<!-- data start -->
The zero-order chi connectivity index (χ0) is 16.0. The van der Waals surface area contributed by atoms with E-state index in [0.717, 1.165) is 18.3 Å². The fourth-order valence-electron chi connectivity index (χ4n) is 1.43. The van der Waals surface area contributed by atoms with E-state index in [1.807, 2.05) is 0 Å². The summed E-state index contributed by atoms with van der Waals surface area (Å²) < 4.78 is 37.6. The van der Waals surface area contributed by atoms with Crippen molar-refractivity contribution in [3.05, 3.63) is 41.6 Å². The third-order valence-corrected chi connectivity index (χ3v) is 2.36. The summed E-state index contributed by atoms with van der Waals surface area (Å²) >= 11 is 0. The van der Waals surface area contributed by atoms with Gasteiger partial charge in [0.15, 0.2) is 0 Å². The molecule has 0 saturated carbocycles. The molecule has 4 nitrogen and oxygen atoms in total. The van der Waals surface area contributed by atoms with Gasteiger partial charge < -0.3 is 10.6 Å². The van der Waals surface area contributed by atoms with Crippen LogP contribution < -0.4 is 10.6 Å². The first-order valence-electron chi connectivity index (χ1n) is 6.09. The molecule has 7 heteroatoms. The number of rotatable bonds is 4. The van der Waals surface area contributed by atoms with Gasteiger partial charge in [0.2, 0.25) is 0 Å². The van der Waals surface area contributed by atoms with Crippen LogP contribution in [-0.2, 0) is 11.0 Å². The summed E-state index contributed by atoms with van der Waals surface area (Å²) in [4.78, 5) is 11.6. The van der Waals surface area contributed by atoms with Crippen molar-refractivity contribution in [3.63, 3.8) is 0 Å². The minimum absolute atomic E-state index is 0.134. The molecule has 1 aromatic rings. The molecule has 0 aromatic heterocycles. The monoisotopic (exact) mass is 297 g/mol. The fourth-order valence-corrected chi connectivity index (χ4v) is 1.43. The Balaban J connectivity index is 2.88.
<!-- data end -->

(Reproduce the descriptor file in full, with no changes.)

The zero-order chi connectivity index (χ0) is 16.0. The van der Waals surface area contributed by atoms with E-state index in [0.717, 1.165) is 18.3 Å². The fourth-order valence-electron chi connectivity index (χ4n) is 1.43. The van der Waals surface area contributed by atoms with E-state index in [1.807, 2.05) is 0 Å². The summed E-state index contributed by atoms with van der Waals surface area (Å²) < 4.78 is 37.6. The van der Waals surface area contributed by atoms with Crippen molar-refractivity contribution in [3.05, 3.63) is 41.6 Å². The third-order valence-corrected chi connectivity index (χ3v) is 2.36. The summed E-state index contributed by atoms with van der Waals surface area (Å²) >= 11 is 0. The van der Waals surface area contributed by atoms with Gasteiger partial charge in [0.15, 0.2) is 0 Å². The molecule has 0 saturated carbocycles. The molecule has 4 nitrogen and oxygen atoms in total. The van der Waals surface area contributed by atoms with Gasteiger partial charge < -0.3 is 10.6 Å². The van der Waals surface area contributed by atoms with Crippen LogP contribution < -0.4 is 10.6 Å². The first-order valence-electron chi connectivity index (χ1n) is 6.09. The molecule has 7 heteroatoms. The number of rotatable bonds is 4. The van der Waals surface area contributed by atoms with Gasteiger partial charge in [0.2, 0.25) is 0 Å². The van der Waals surface area contributed by atoms with Crippen LogP contribution in [-0.2, 0) is 11.0 Å². The summed E-state index contributed by atoms with van der Waals surface area (Å²) in [4.78, 5) is 11.6. The van der Waals surface area contributed by atoms with Crippen molar-refractivity contribution in [3.63, 3.8) is 0 Å². The minimum absolute atomic E-state index is 0.134. The molecule has 1 aromatic rings. The molecule has 0 aromatic heterocycles. The monoisotopic (exact) mass is 297 g/mol. The fourth-order valence-corrected chi connectivity index (χ4v) is 1.43. The Balaban J connectivity index is 2.88.